SIN Centers: An Investment in Ideas

Today’s entrepreneurs are developing new ideas, patents, systems, and technologies that could have a profound and sustainable impact on our ability to promote the next generation of green supply chains. For many of them, however, progress is slowed or halted by a lack of reliable funding and effective economic development programs.

Every day, more foreign companies file U.S. patents for green and sustainable technology innovations. We must innovate if we wish to thrive. The answer to helping these entrepreneurs thrive is synchronous innovation networks (SIN), which are regional centers of excellence funded by a combination of public and private resources.

Forward-thinking economic development professionals in state and local governments, along with the private companies most likely to benefit from the centers’ innovations, must work together to create these networks in the United States.

Operating as true public-private partnerships, these economic development organizations, as gatekeepers of federal and local dollars, and corporate entities with sustainable programs and real-world budgets, can foster innovation and support entrepreneurs.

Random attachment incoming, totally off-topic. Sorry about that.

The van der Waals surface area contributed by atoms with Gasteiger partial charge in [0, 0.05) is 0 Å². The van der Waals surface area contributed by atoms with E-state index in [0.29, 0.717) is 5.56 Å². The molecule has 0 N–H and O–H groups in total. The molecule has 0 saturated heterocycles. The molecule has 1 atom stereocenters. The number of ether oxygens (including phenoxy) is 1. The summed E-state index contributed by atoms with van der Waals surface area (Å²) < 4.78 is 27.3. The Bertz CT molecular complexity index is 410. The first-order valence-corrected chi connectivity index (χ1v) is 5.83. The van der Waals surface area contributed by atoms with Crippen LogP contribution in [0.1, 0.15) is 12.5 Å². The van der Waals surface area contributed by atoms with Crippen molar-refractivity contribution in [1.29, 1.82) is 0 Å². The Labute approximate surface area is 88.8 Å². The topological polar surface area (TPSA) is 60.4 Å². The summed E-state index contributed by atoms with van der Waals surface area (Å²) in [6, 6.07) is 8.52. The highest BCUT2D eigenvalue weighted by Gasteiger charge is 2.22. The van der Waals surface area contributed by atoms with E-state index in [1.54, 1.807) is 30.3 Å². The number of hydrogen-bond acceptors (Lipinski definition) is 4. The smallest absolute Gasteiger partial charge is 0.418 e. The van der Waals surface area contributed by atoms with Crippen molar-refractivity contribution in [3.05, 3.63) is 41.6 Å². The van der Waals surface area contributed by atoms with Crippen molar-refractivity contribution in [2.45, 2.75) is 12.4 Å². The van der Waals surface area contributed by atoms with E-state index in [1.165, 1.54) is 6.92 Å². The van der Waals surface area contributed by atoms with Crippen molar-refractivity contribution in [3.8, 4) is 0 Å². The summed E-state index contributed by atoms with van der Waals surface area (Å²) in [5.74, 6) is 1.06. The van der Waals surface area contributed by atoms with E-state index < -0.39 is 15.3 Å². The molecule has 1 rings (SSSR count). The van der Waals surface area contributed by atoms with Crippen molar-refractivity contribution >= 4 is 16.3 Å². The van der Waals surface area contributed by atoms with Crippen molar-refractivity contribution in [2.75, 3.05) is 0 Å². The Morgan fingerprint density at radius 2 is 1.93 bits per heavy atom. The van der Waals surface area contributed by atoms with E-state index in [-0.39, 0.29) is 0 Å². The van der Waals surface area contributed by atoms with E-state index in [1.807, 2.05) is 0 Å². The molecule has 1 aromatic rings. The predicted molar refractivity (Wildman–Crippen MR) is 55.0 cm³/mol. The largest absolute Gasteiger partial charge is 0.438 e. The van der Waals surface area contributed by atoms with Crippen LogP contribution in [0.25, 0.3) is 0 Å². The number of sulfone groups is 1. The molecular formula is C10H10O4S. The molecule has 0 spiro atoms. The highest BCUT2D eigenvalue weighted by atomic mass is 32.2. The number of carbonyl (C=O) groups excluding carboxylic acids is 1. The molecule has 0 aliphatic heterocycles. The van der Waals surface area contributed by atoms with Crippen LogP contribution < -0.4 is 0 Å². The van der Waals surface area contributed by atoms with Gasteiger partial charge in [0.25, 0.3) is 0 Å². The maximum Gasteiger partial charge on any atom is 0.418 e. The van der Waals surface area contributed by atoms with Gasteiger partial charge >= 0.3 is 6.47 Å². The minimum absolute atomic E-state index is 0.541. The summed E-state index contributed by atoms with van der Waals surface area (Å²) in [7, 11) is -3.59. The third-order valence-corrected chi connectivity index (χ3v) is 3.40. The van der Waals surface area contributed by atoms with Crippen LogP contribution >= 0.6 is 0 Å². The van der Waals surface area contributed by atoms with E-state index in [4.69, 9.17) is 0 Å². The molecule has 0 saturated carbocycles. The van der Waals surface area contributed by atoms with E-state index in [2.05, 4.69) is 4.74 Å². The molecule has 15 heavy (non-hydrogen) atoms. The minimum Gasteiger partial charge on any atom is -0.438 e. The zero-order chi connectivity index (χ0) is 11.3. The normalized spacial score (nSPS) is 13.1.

Industry and government leaders can help establish SIN centers structured around a particular technology, a regional cluster strategy, or even to promote "economic gardening." Here, entrepreneurs can focus on developing new technologies for alternative energy, smart grid, railcar technology, GPS, and other systems.

In addition to the innovators themselves, SIN centers bring together patent attorneys, community colleges, and even complementary technologies. The unifying theme is fostering innovation within the confines of the current market and creating long-term value.


SIN centers could be housed in communities’ underutilized assets, such as abandoned industrial buildings in outlying areas, or sited in the next ring of less-than-dynamic municipal centers. It would be essential, however, to locate the centers close to multiple transportation modes.

Smaller communities are well-suited as homes to SIN centers if they have the infrastructure to support them. So are communities that have larger business parks with a sound industrial base. Proximity to thriving businesses benefits SIN centers because the companies may be willing to help fund and foster innovation through pilot programs and demonstration projects.

To attract investment from both public and private sources, SIN centers would be required to incorporate innovative green and sustainable ideas.


Support at the statewide and regional levels helps entrepreneurs connect to federal money to support innovation. Initiatives in the American Recovery and Reinvestment Act geared to supporting facilities for smart batteries is a start.

Bringing together multiple entities in synch with a cluster of buildings and like-minded research goals can achieve even more amplified results and provide a fast start to a development program geared toward innovation.

If we are to weather the next economic downturn, and build models to sustain us in the next business cycle, we must at this defining moment find, fund, and embrace SIN.

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